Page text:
Zverev recovered from 0-30 down and edged a fantastic 24-shot rally to earn the first break point of the match, with many more where that came from, even if he didn’t know it at the time.
Tense rallies were constant in a match between two close friends, one looking to win at all costs and another determined to finally banish the ominous top-10 stat hanging over his shoulder.
Zverev’s forehand continued firing as he had two more break point opportunities. Djokovic, whose serving remains vulnerable, hit a double-fault right on cue as last year’s finalist took set one after watching the world no. 1 shank a forehand into the sky on his third set point chance.
Djokovic’s inevitable response after losing set one
Predictably, Djokovic responded well to start the second – especially after being down 15-30 in the opening game. Zverev’s first serve percentages started to tail off, naturally, having served brilliantly in the opening exchanges but Djokovic’s choice of shot was questionable to say the least. Importantly though, he hung in the rallies long enough for the German to make errors.
He fluffed a wide open forehand shot mid-rally, then a double-fault suddenly gifted Djokovic some breathing space as he consolidated the early break and eventually won set two 6-2.
If set two restored nomality, the third was precisely the level change Zverev needed to reassert himself. Somehow, he lost that set too. Djokovic saved three break points and that proved the catalyst to turn this match on its head, even if it wasn’t the last time the pendulum would swing.
A big serve and beautiful volley at deuce helped him avoid an early break to start the set, while the Serb remained imperious at the net with a delicate drop volley winner the pick of his shots.
Zverev provided some rather gutsy second serves as those first serve percentages were again in the 50s, though both continued exchanging service holds.
Djokovic wasn’t playing his best tennis and the unforced error count told the story: 13, his highest for a set in this match, scooping a lot of his shots, shanking a few and overly aggressive at times where he would’ve won the point with a little less pace on his return.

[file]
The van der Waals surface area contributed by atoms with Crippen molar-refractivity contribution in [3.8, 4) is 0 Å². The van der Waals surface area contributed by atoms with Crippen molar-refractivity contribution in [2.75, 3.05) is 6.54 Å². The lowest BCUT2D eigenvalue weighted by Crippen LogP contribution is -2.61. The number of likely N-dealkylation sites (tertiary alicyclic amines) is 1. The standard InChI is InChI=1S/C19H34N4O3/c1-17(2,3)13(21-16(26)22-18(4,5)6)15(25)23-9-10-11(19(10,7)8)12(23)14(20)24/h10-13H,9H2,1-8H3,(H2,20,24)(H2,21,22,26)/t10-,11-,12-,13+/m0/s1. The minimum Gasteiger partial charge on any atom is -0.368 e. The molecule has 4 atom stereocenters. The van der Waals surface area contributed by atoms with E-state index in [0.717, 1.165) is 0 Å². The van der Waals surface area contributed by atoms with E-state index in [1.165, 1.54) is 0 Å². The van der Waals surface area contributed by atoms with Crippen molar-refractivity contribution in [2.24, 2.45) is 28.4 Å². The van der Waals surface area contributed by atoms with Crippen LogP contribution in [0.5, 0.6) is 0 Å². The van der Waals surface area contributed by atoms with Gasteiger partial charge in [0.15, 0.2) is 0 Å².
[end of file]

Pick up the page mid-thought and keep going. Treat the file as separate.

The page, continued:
Importantly, his lateral defensive movement and ability to frequently change up the groundstrokes Zverev faced – sometimes to his own detriment – was certainly testing Zverev.
He flicked his wrist and exploited Novak’s serve-and-volley trick with a passing backhand winner to present two more break points. Just as quickly as that opening appeared, it was gone.
Djokovic fired a big 121mph ace, before Zverev looked up to his box and then the sky in disbelief as he was left bamboozled after missing a return as the ball bounced awkwardly towards him.
More gruelling rallies, frustration on both sides, aggressive tennis and jaw-dropping shots arrived before Djokovic had three set points.
After winning the first (a 21-shot rally), Zverev also had the last say during a truly epic 53-shot rally to save the second. Yet after all that work, he couldn’t cover enough ground in time to thwart Novak’s overhead smash – a 6-4 set that looked increasingly destined for a tiebreak.
Zverev storms back, takes it into a decider
The big question was, having lost a set that could’ve gone either way, would Zverev be able to regroup in time? Or would this prove a procession? Certainly the former, as the 24-year-old fought back during rallies and the tables had turned once more.
He blasted a forehand winner up the line to go up an early break in set four as the momentum shifted back into the world no. 4’s favour. It was a gutsy showing indeed, not least because he was still under pressure and responded with a 134mph second serve. How’s that for timing?
Then, after sealing a 6-4 set of his own to level the scoring again at two-apiece, we were into a final set shootout.
Djokovic started well on serve, while Zverev’s first serve struggles returned once more. Novak could smell blood, stepping intently at 15-30 on the German’s serve, and then pounced as he pondered why now? Why him? Had he not already gone through this rollercoaster enough before?
Not to be left out, Djokovic’s own first serve briefly deserted him too after winning a 30-shot rally to go up an early break. Then, a pair of aces gave him a comfortable three-game cushion.
More ridiculous shot defence was on display as Djokovic had points for a double break, Zverev narrowly missed a volley and the scoreline said all you needed to know. 4-0 to the world number one, this tense decider had escalated rather quickly.
But wait, there was more: Zverev managed to hang in on Djokovic’s next service game, earning a break at the fifth attempt, and suddenly it was 5-2.
Would we see a calamitous collapse? Not quite. The best returner in the game lived up to one of his many descriptions, forcing Zverev into another period of uncertainty with shots like these:
Finally, he got the job done. He knows there’s still one more to go though, and fittingly it’s the toughest of them all in an ever-improving Medvedev next.
Picture source: Getty Images